Polly Stenham’s updated version of the Strindberg classic Miss Julie doesn’t quite come off despite the best efforts of its central trio of cast (Vanessa Kirby as Julie, Eric Kofi Abrefa as Jean, Thalissa Teixeira as Kristina).
Although the Second World War setting of Patrick Marber’s After Miss Julie, which I saw in a television version around twenty years ago, worked well enough, bringing the story right up to date with the privileged white girl getting involved with the chauffeur (even if he’s black, as in this version) would not lead to the catastrophic ending in just one night; in fact no one would blink an eyelid, despite Julie stealing Jean from her only confidante, maid Kristina.
This production suffers from additional scenes set at the party, with dancing and drugging guests, which take up around ten minutes at the start of the play. Much better to get straight into the meat of the play, with the neurotic Julie trying to break out on her birthday, to get away from the path which life has set for her.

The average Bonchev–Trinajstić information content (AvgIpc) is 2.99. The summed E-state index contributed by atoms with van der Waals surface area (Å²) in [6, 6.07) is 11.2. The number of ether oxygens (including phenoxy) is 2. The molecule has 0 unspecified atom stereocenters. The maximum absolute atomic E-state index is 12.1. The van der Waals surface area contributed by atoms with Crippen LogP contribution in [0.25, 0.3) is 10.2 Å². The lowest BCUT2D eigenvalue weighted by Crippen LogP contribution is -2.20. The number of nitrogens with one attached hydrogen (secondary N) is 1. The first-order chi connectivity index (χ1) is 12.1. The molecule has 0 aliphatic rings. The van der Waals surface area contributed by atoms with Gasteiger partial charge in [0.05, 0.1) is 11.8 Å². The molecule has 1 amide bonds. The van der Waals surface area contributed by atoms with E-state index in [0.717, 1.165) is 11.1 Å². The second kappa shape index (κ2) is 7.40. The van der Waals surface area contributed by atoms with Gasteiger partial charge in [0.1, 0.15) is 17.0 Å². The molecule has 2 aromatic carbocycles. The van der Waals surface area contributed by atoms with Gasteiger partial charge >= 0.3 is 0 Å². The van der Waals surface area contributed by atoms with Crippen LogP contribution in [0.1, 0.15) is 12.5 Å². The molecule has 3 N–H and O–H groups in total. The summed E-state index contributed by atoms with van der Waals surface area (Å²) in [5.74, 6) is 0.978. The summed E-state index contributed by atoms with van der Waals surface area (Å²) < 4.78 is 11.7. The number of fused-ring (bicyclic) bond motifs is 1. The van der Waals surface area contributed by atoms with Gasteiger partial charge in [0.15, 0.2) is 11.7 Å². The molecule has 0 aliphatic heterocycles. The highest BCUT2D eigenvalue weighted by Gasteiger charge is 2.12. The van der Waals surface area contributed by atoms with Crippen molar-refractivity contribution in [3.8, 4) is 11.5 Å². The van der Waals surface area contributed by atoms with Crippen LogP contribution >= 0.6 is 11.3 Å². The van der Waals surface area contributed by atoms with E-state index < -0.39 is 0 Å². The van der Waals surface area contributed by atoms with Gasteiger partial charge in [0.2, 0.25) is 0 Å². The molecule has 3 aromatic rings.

Carrie Cracknell directs, and Tom Scutt designs, in a lighted box which only moves following the hard-hitting finale, the only bit which really connects on an emotional level through the whole play. There is little sexual chemistry between Kirby and Abrefa, if anything he seems on the verge of being amused by her, but mainly bored.
The set, a kitchen suite into which cupboards the party-goers disappear, has potential (and reaches it, briefly, in the scene with the little bird), but doesn’t fit the sophisticated claustrophobia the original play requires, and which might have served Julie better in the Dorfman.